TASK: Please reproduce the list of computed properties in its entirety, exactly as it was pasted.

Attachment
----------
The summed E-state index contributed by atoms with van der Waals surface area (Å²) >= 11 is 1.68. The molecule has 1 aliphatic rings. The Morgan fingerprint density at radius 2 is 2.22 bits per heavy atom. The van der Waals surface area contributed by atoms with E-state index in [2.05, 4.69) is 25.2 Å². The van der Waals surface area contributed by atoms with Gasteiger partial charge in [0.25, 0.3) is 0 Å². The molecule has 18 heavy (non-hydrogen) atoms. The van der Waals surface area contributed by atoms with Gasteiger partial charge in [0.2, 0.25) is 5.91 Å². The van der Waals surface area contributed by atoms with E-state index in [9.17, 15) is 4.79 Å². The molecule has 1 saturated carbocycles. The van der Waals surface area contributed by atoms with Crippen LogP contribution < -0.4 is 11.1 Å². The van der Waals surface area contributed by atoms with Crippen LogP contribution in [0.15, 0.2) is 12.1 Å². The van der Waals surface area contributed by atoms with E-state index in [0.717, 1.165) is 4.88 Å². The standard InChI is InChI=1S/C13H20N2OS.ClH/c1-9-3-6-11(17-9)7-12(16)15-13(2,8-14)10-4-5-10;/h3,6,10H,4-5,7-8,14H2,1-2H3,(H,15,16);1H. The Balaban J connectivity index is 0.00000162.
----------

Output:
The summed E-state index contributed by atoms with van der Waals surface area (Å²) >= 11 is 1.68. The molecule has 1 aliphatic rings. The Morgan fingerprint density at radius 2 is 2.22 bits per heavy atom. The van der Waals surface area contributed by atoms with E-state index in [2.05, 4.69) is 25.2 Å². The van der Waals surface area contributed by atoms with Gasteiger partial charge in [0.25, 0.3) is 0 Å². The molecule has 18 heavy (non-hydrogen) atoms. The van der Waals surface area contributed by atoms with Gasteiger partial charge in [0.2, 0.25) is 5.91 Å². The van der Waals surface area contributed by atoms with E-state index in [9.17, 15) is 4.79 Å². The molecule has 1 saturated carbocycles. The van der Waals surface area contributed by atoms with Crippen LogP contribution < -0.4 is 11.1 Å². The van der Waals surface area contributed by atoms with Crippen LogP contribution in [0.15, 0.2) is 12.1 Å². The van der Waals surface area contributed by atoms with E-state index in [0.717, 1.165) is 4.88 Å². The standard InChI is InChI=1S/C13H20N2OS.ClH/c1-9-3-6-11(17-9)7-12(16)15-13(2,8-14)10-4-5-10;/h3,6,10H,4-5,7-8,14H2,1-2H3,(H,15,16);1H. The Balaban J connectivity index is 0.00000162.